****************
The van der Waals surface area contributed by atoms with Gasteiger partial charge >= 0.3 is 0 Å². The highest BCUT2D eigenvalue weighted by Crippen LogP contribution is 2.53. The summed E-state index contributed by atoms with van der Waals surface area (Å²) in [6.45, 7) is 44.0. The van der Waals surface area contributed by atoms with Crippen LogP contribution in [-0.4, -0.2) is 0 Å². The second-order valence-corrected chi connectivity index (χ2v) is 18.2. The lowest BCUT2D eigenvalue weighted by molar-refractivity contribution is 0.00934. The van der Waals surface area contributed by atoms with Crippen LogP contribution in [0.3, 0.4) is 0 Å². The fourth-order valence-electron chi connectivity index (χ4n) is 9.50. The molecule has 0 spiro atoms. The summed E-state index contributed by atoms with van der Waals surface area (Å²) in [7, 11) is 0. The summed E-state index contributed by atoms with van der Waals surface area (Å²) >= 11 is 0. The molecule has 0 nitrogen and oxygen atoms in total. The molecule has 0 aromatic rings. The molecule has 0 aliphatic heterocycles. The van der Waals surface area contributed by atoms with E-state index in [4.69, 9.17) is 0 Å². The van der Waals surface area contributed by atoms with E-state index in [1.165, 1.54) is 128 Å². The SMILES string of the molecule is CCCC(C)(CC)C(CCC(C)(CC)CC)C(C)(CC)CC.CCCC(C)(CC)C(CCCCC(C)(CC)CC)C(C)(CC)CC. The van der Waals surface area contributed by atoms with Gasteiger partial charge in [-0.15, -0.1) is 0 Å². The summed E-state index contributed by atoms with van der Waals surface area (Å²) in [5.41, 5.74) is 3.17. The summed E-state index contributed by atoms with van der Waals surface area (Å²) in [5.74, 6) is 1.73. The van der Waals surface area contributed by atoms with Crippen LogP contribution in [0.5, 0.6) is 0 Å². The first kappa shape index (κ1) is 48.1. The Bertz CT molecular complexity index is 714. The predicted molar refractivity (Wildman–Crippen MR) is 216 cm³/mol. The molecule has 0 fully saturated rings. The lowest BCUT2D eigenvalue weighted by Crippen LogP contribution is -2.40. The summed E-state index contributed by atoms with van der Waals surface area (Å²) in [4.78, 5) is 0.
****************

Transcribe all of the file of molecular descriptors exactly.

The van der Waals surface area contributed by atoms with Gasteiger partial charge >= 0.3 is 0 Å². The highest BCUT2D eigenvalue weighted by Crippen LogP contribution is 2.53. The summed E-state index contributed by atoms with van der Waals surface area (Å²) in [6.45, 7) is 44.0. The van der Waals surface area contributed by atoms with Crippen LogP contribution in [-0.4, -0.2) is 0 Å². The second-order valence-corrected chi connectivity index (χ2v) is 18.2. The lowest BCUT2D eigenvalue weighted by molar-refractivity contribution is 0.00934. The van der Waals surface area contributed by atoms with Crippen LogP contribution in [0.3, 0.4) is 0 Å². The fourth-order valence-electron chi connectivity index (χ4n) is 9.50. The molecule has 0 spiro atoms. The summed E-state index contributed by atoms with van der Waals surface area (Å²) in [7, 11) is 0. The summed E-state index contributed by atoms with van der Waals surface area (Å²) >= 11 is 0. The molecule has 0 nitrogen and oxygen atoms in total. The molecule has 0 aromatic rings. The molecule has 0 aliphatic heterocycles. The van der Waals surface area contributed by atoms with E-state index in [4.69, 9.17) is 0 Å². The van der Waals surface area contributed by atoms with E-state index in [1.165, 1.54) is 128 Å². The SMILES string of the molecule is CCCC(C)(CC)C(CCC(C)(CC)CC)C(C)(CC)CC.CCCC(C)(CC)C(CCCCC(C)(CC)CC)C(C)(CC)CC. The van der Waals surface area contributed by atoms with Gasteiger partial charge in [-0.15, -0.1) is 0 Å². The summed E-state index contributed by atoms with van der Waals surface area (Å²) in [5.41, 5.74) is 3.17. The summed E-state index contributed by atoms with van der Waals surface area (Å²) in [5.74, 6) is 1.73. The van der Waals surface area contributed by atoms with Crippen LogP contribution in [0.5, 0.6) is 0 Å². The first kappa shape index (κ1) is 48.1. The Bertz CT molecular complexity index is 714. The predicted molar refractivity (Wildman–Crippen MR) is 216 cm³/mol. The molecule has 0 fully saturated rings. The lowest BCUT2D eigenvalue weighted by Crippen LogP contribution is -2.40. The summed E-state index contributed by atoms with van der Waals surface area (Å²) in [4.78, 5) is 0.